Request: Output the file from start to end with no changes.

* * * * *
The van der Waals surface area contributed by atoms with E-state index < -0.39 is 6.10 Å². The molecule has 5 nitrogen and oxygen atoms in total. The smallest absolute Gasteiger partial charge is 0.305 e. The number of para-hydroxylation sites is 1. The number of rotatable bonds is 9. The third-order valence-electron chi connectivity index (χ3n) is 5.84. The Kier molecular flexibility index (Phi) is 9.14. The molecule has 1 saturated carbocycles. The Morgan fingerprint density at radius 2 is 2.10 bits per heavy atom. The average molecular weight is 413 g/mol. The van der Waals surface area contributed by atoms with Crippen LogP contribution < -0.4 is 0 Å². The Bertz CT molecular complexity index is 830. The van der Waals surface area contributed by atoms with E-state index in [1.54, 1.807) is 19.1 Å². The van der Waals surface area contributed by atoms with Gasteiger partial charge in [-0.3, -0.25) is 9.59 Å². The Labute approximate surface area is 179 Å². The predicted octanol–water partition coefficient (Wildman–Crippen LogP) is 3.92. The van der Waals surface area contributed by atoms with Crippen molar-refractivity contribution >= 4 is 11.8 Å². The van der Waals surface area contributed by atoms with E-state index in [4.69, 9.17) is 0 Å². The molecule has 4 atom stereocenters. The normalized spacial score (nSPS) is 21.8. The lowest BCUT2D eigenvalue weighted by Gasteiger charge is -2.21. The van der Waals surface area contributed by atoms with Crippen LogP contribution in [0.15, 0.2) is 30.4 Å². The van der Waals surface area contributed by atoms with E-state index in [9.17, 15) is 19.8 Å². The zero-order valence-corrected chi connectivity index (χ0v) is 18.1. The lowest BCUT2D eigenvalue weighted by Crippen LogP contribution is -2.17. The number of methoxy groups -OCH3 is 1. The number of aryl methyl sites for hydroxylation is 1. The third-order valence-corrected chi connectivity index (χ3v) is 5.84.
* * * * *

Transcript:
The van der Waals surface area contributed by atoms with E-state index < -0.39 is 6.10 Å². The molecule has 5 nitrogen and oxygen atoms in total. The smallest absolute Gasteiger partial charge is 0.305 e. The number of para-hydroxylation sites is 1. The number of rotatable bonds is 9. The third-order valence-electron chi connectivity index (χ3n) is 5.84. The Kier molecular flexibility index (Phi) is 9.14. The molecule has 1 saturated carbocycles. The Morgan fingerprint density at radius 2 is 2.10 bits per heavy atom. The average molecular weight is 413 g/mol. The van der Waals surface area contributed by atoms with Crippen LogP contribution < -0.4 is 0 Å². The Bertz CT molecular complexity index is 830. The van der Waals surface area contributed by atoms with E-state index in [1.54, 1.807) is 19.1 Å². The van der Waals surface area contributed by atoms with Gasteiger partial charge in [-0.3, -0.25) is 9.59 Å². The Labute approximate surface area is 179 Å². The predicted octanol–water partition coefficient (Wildman–Crippen LogP) is 3.92. The van der Waals surface area contributed by atoms with Crippen molar-refractivity contribution >= 4 is 11.8 Å². The van der Waals surface area contributed by atoms with E-state index in [4.69, 9.17) is 0 Å². The molecule has 4 atom stereocenters. The normalized spacial score (nSPS) is 21.8. The lowest BCUT2D eigenvalue weighted by Gasteiger charge is -2.21. The van der Waals surface area contributed by atoms with Crippen LogP contribution in [0.15, 0.2) is 30.4 Å². The van der Waals surface area contributed by atoms with E-state index in [9.17, 15) is 19.8 Å². The zero-order valence-corrected chi connectivity index (χ0v) is 18.1. The lowest BCUT2D eigenvalue weighted by Crippen LogP contribution is -2.17. The number of methoxy groups -OCH3 is 1. The number of aryl methyl sites for hydroxylation is 1. The third-order valence-corrected chi connectivity index (χ3v) is 5.84.